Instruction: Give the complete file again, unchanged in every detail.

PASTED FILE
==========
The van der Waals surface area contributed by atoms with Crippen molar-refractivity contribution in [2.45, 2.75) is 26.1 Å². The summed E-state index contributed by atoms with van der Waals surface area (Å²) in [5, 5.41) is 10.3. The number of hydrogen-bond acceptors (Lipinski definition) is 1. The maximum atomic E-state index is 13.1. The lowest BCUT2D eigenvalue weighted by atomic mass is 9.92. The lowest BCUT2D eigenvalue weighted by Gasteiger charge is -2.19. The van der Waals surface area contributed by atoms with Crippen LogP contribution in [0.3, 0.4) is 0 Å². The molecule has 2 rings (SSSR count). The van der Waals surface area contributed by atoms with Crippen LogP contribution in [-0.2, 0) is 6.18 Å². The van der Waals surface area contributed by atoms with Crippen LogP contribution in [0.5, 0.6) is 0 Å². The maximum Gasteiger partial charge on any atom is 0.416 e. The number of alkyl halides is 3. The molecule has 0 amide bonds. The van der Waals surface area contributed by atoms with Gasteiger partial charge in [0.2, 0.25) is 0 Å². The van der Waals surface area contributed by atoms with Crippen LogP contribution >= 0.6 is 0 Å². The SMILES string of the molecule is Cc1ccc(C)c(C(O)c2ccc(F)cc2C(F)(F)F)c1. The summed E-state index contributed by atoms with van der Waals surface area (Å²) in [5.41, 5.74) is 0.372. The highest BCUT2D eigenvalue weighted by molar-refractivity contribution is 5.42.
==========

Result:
The van der Waals surface area contributed by atoms with Crippen molar-refractivity contribution in [2.45, 2.75) is 26.1 Å². The summed E-state index contributed by atoms with van der Waals surface area (Å²) in [5, 5.41) is 10.3. The number of hydrogen-bond acceptors (Lipinski definition) is 1. The maximum atomic E-state index is 13.1. The lowest BCUT2D eigenvalue weighted by atomic mass is 9.92. The lowest BCUT2D eigenvalue weighted by Gasteiger charge is -2.19. The van der Waals surface area contributed by atoms with Crippen LogP contribution in [0.3, 0.4) is 0 Å². The molecule has 2 rings (SSSR count). The van der Waals surface area contributed by atoms with Crippen LogP contribution in [-0.2, 0) is 6.18 Å². The van der Waals surface area contributed by atoms with Crippen LogP contribution in [0.5, 0.6) is 0 Å². The maximum Gasteiger partial charge on any atom is 0.416 e. The number of alkyl halides is 3. The molecule has 0 amide bonds. The van der Waals surface area contributed by atoms with Gasteiger partial charge in [0.2, 0.25) is 0 Å². The van der Waals surface area contributed by atoms with Crippen LogP contribution >= 0.6 is 0 Å². The SMILES string of the molecule is Cc1ccc(C)c(C(O)c2ccc(F)cc2C(F)(F)F)c1. The summed E-state index contributed by atoms with van der Waals surface area (Å²) in [5.41, 5.74) is 0.372. The highest BCUT2D eigenvalue weighted by molar-refractivity contribution is 5.42.